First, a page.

Former Milwaukee Bucks player Vin Baker talks to fans at a summer block party Saturday, June 6, 2015, in Milwaukee. (AP Photo/Aaron Gash)
Aaron Gash—AP
By Katy Osborn
Updated: August 13, 2015 10:28 AM ET | Originally published: August 11, 2015

When Vin Baker was a 20-year-old center on the unheralded University of Hartford basketball team, Sports Illustrated called him “America’s Best Kept Secret.” Recently, it was widely reported that the former pro basketball star, who earned $100 million during 13 NBA seasons, is broke and currently in training for a managerial position at a Starbucks franchise in Rhode Island.

At first glance, Baker’s financial hardship seems incomprehensible: He managed to deplete that massive fortune only 10 years into his retirement from basketball. In fact, Baker’s situation is disturbingly common. According to a 2009 Sports Illustrated article, 78% of former NFL players face bankruptcy or financial stress within two years of retirement. That same article reported that the rate of NBA retirees going broke within five years of leaving the court was as high as 60%. The NBA says that figure was overblown and pulled out of thin air; according to an NBA union survey, within 10 years of retiring 6% to 8% of players had lost huge amounts of money or were having trouble making ends meet.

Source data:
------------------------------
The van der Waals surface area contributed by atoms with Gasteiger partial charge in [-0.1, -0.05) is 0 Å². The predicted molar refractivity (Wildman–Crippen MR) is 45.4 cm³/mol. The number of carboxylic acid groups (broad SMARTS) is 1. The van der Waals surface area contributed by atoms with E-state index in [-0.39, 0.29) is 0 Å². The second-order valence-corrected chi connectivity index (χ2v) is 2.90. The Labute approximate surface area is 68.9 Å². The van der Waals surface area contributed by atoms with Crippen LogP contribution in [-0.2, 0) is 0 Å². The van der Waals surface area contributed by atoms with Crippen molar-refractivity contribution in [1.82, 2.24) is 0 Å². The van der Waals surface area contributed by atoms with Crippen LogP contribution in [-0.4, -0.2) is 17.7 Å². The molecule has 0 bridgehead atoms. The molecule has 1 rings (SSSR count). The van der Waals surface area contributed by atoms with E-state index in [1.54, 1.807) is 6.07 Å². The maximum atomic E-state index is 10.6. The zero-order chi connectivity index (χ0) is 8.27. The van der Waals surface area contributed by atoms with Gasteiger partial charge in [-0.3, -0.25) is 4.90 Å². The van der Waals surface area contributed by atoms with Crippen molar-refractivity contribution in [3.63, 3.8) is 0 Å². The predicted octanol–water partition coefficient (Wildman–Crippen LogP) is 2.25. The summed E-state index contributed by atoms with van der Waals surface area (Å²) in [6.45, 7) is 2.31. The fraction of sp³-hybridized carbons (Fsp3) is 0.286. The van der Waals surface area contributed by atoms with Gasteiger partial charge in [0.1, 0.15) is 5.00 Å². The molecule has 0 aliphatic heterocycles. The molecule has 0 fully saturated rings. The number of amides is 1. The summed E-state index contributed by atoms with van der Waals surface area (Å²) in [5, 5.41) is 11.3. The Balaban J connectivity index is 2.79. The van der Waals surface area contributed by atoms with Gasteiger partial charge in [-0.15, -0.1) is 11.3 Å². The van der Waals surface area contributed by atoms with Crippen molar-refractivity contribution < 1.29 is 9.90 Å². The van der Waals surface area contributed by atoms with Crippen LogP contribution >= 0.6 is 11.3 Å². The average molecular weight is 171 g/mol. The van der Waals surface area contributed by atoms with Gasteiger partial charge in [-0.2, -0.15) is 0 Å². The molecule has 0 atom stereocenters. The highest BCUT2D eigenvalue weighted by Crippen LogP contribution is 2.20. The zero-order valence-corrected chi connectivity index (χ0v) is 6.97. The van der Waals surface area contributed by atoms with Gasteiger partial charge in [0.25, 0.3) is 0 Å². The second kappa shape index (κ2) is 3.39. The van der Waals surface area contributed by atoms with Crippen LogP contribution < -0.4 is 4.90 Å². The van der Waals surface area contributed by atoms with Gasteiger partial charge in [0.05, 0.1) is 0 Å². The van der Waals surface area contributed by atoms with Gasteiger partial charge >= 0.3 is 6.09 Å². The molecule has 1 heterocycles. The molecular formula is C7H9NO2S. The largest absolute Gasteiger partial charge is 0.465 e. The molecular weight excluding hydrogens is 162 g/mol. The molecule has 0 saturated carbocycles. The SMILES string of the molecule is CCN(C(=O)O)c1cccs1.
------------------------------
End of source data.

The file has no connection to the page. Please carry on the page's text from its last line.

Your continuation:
In any event, everyone acknowledges that the finances of pro athletes and retirees is a source of serious concern. Students of behavioral economics may not be surprised to learn that basketball players who demonstrate a preference for long-range, low-percentage three-pointers seem especially likely to run into financial problems when they retire.

Poor financial literacy, ill-chosen accountants and other financial advisors, high-risk investing, gambling addictions, divorce, cultures of lavish spending, and much else have led countless professional athletes to bottom out financially over the years. MONEY has put together a list of ten of the most famous flops, from the professional boxing leagues to the WNBA, as living proof that even the biggest of fortunes can have a short shelf life.

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